Thursday, April 02, 2015

Pogies vs. Gloves for Coldwater Paddling

I've had some discussion (argument) recently with a knowledgeable fellow about wearing pogies versus gloves while cold-water paddling. The other fellow dismissed pogies as not adequate and argued that gloves are better because they keep your hands warm if you end up in the water, a valid point. Pogies are attached to the paddle shaft and if I swim, I'll have to take my hands out to perform the rescue and now have bare hands. The argument goes that you should always have something on your hands. 

Here's the thing, for me at least, gloves don't work. I have thick neoprene gloves and I'd much rather wear the pogies (mine are NRS Mambas). In the gloves, my hands get wet and cold. Once cold they will stay cold. Further, have you ever tried to do anything wearing thick neoprene gloves? It's hard. Grabbing deck lines is hard. Performing any sort of task is difficult, even when the hands are warm. Once you have cold hands in cold neoprene, they become practically useless for hanging onto anything smaller than a paddle shaft.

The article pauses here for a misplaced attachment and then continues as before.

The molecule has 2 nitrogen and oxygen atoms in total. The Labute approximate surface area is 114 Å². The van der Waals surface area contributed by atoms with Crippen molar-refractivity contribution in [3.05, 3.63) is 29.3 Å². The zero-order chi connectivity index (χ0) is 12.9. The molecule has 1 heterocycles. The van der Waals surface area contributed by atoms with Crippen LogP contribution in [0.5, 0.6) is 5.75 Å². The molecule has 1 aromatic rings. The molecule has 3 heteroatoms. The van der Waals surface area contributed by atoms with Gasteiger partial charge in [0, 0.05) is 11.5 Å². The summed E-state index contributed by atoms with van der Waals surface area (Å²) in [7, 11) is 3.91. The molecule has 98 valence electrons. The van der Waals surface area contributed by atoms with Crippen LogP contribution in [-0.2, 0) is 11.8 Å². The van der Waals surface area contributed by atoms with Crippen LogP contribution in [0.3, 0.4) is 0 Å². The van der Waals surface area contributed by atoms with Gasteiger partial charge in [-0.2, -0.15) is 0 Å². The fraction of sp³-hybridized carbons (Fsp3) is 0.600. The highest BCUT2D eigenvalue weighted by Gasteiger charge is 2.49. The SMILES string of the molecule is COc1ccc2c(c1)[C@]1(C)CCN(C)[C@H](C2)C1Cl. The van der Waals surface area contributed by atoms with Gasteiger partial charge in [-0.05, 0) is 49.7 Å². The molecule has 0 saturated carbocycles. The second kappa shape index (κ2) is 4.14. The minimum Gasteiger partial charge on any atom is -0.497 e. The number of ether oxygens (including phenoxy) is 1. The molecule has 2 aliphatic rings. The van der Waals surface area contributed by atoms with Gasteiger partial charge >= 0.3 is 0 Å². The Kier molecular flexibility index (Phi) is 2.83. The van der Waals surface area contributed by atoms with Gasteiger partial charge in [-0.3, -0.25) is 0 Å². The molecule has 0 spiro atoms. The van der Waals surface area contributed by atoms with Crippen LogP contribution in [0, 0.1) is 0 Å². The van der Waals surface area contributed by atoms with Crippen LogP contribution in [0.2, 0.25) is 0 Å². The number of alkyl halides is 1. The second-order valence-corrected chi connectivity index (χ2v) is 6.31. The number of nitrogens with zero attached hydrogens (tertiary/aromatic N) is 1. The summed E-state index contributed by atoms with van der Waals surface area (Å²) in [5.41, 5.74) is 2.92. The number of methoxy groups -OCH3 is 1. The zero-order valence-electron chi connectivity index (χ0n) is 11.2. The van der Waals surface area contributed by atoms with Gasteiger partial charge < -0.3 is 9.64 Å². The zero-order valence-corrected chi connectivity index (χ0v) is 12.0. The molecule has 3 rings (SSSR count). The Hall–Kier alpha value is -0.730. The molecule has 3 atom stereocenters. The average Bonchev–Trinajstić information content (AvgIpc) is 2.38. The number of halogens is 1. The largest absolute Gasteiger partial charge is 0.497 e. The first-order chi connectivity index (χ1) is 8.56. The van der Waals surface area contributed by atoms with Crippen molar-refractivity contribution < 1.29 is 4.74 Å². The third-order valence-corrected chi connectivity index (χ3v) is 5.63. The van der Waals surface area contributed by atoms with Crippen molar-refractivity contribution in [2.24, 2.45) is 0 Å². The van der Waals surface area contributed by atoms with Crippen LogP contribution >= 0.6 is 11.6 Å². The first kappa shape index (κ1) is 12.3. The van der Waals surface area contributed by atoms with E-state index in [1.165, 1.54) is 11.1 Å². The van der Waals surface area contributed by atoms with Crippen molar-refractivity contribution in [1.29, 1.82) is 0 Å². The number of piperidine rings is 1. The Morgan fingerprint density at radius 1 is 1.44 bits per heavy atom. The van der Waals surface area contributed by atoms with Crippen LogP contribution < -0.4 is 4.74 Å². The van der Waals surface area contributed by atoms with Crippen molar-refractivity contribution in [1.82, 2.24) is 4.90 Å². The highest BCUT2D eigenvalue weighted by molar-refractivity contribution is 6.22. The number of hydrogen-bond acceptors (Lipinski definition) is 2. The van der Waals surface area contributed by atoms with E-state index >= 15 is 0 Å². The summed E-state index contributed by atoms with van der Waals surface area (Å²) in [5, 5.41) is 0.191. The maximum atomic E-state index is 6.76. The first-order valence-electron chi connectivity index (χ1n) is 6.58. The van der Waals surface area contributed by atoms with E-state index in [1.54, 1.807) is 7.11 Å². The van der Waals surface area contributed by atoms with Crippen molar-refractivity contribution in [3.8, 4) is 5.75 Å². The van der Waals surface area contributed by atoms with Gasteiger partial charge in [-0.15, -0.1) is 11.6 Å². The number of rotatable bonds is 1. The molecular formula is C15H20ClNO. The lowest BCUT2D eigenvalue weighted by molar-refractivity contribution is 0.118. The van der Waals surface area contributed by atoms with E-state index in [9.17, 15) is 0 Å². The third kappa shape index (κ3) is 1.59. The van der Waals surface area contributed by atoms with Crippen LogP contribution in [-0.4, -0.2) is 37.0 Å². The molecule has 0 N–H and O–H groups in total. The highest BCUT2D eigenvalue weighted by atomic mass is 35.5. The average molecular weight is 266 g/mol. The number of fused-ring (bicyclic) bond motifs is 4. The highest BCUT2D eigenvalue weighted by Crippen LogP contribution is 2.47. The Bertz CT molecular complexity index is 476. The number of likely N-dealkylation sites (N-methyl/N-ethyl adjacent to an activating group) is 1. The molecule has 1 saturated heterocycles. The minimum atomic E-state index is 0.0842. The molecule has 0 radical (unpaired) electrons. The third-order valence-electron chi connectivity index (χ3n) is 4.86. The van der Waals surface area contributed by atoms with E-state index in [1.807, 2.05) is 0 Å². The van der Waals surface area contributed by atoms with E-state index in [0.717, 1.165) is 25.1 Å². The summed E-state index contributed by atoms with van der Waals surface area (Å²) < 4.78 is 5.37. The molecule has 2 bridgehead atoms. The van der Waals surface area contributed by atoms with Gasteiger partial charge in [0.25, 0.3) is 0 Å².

By contrast the pogies act like a good set of warm mitts. My hands are toasty warm even when wet. I can pull the pogies off, perform some task with bare hands, and get them back in the pogies fairly quickly to re-warm or perhaps before they get cold. And my hands do re-warm in the pogies. In a rescue situation I now start out with warm dexterous hands, can get myself back in the kayak with a minimum of trouble, and get my hands back on the paddle shaft and back into the pogies. Gloves slow my rescues and keep me in the water longer. 

For me & my large hands, pogies + thin gloves does not work well since my pogies fit snug enough to make getting them on with gloves tough - and they do need to fit properly. However this may be a good option for some people. 

I should note that I do bring gloves with me when I cold-water paddle, and I keep them accessible. 

Whatever you do there is one major point that I would like to make - MAKE SURE IT WORKS FOR YOU. Try different combinations. Practice your rescues in the conditions you paddle. It's one thing to conclude that something works, but you have to ensure it still works when the sh!t hits the fan. Go for a swim then make sure you can still use your hands.

Going for an icy swim close to shore is a good way to verify that your clothing system actually works, without getting in over your head. If it passes this test with a few minutes in the water, move on to rescues to ensure that you can still help yourself. 

I enjoy paddling in conditions that many call "crazy", but I won't do it with the deck stacked against me. I paddle what might be considered dangerous conditions, in a very safe manner.